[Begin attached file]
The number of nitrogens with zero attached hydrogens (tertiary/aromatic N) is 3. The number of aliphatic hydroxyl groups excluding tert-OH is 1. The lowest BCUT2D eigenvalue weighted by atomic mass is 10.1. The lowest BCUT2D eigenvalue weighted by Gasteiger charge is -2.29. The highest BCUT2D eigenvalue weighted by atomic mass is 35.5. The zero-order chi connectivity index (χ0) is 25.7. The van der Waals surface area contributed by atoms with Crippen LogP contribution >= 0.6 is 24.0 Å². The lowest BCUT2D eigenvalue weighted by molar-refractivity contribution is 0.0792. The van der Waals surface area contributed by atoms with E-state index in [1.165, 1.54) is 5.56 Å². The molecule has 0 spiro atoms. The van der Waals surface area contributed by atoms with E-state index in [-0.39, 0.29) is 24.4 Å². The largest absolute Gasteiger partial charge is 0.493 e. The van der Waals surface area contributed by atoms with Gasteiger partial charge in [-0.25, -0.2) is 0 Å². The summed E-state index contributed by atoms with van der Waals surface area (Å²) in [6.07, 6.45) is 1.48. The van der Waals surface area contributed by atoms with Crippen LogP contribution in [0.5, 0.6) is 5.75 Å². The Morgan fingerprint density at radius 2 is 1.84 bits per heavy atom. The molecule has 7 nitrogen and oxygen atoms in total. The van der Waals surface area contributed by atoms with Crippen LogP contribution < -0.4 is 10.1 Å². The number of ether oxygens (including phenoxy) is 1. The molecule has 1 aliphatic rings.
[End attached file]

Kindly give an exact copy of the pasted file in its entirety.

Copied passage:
The number of nitrogens with zero attached hydrogens (tertiary/aromatic N) is 3. The number of aliphatic hydroxyl groups excluding tert-OH is 1. The lowest BCUT2D eigenvalue weighted by atomic mass is 10.1. The lowest BCUT2D eigenvalue weighted by Gasteiger charge is -2.29. The highest BCUT2D eigenvalue weighted by atomic mass is 35.5. The zero-order chi connectivity index (χ0) is 25.7. The van der Waals surface area contributed by atoms with Crippen LogP contribution >= 0.6 is 24.0 Å². The lowest BCUT2D eigenvalue weighted by molar-refractivity contribution is 0.0792. The van der Waals surface area contributed by atoms with E-state index in [1.165, 1.54) is 5.56 Å². The molecule has 0 spiro atoms. The van der Waals surface area contributed by atoms with E-state index in [-0.39, 0.29) is 24.4 Å². The largest absolute Gasteiger partial charge is 0.493 e. The van der Waals surface area contributed by atoms with Gasteiger partial charge in [-0.25, -0.2) is 0 Å². The summed E-state index contributed by atoms with van der Waals surface area (Å²) in [6.07, 6.45) is 1.48. The van der Waals surface area contributed by atoms with Crippen LogP contribution in [0.5, 0.6) is 5.75 Å². The Morgan fingerprint density at radius 2 is 1.84 bits per heavy atom. The molecule has 7 nitrogen and oxygen atoms in total. The van der Waals surface area contributed by atoms with Crippen LogP contribution < -0.4 is 10.1 Å². The number of ether oxygens (including phenoxy) is 1. The molecule has 1 aliphatic rings.